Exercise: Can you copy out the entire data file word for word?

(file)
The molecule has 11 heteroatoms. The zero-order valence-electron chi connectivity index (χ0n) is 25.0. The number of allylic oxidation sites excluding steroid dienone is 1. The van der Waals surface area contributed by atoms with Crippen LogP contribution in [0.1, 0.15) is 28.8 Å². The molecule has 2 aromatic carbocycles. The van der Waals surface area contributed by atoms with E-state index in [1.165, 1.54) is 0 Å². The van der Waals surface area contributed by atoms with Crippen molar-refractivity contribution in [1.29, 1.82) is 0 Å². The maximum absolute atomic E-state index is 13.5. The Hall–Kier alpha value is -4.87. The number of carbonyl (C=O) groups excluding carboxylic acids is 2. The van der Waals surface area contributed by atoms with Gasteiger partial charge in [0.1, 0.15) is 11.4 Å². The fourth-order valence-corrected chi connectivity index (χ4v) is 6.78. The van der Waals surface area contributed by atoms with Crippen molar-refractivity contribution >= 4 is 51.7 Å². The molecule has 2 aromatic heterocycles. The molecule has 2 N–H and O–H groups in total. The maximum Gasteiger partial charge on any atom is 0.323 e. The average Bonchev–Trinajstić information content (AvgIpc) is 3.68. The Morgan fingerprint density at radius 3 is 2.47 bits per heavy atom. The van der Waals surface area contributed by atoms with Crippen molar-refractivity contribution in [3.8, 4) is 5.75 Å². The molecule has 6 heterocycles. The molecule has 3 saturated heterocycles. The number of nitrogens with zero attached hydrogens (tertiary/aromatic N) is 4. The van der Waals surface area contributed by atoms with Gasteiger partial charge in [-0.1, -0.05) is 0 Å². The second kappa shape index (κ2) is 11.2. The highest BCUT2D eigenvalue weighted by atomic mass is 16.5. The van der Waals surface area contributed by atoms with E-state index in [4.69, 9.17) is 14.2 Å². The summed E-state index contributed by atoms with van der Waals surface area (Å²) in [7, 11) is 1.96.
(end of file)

The molecule has 11 heteroatoms. The zero-order valence-electron chi connectivity index (χ0n) is 25.0. The number of allylic oxidation sites excluding steroid dienone is 1. The van der Waals surface area contributed by atoms with Crippen LogP contribution in [0.1, 0.15) is 28.8 Å². The molecule has 2 aromatic carbocycles. The van der Waals surface area contributed by atoms with E-state index in [1.165, 1.54) is 0 Å². The van der Waals surface area contributed by atoms with Crippen molar-refractivity contribution in [1.29, 1.82) is 0 Å². The maximum absolute atomic E-state index is 13.5. The Hall–Kier alpha value is -4.87. The number of carbonyl (C=O) groups excluding carboxylic acids is 2. The van der Waals surface area contributed by atoms with Gasteiger partial charge in [0.1, 0.15) is 11.4 Å². The fourth-order valence-corrected chi connectivity index (χ4v) is 6.78. The van der Waals surface area contributed by atoms with Crippen molar-refractivity contribution >= 4 is 51.7 Å². The molecule has 2 aromatic heterocycles. The molecule has 2 N–H and O–H groups in total. The maximum Gasteiger partial charge on any atom is 0.323 e. The average Bonchev–Trinajstić information content (AvgIpc) is 3.68. The Morgan fingerprint density at radius 3 is 2.47 bits per heavy atom. The van der Waals surface area contributed by atoms with Crippen molar-refractivity contribution in [3.8, 4) is 5.75 Å². The molecule has 6 heterocycles. The molecule has 3 saturated heterocycles. The number of nitrogens with zero attached hydrogens (tertiary/aromatic N) is 4. The van der Waals surface area contributed by atoms with Gasteiger partial charge in [-0.1, -0.05) is 0 Å². The second kappa shape index (κ2) is 11.2. The highest BCUT2D eigenvalue weighted by atomic mass is 16.5. The van der Waals surface area contributed by atoms with E-state index in [4.69, 9.17) is 14.2 Å². The summed E-state index contributed by atoms with van der Waals surface area (Å²) in [7, 11) is 1.96.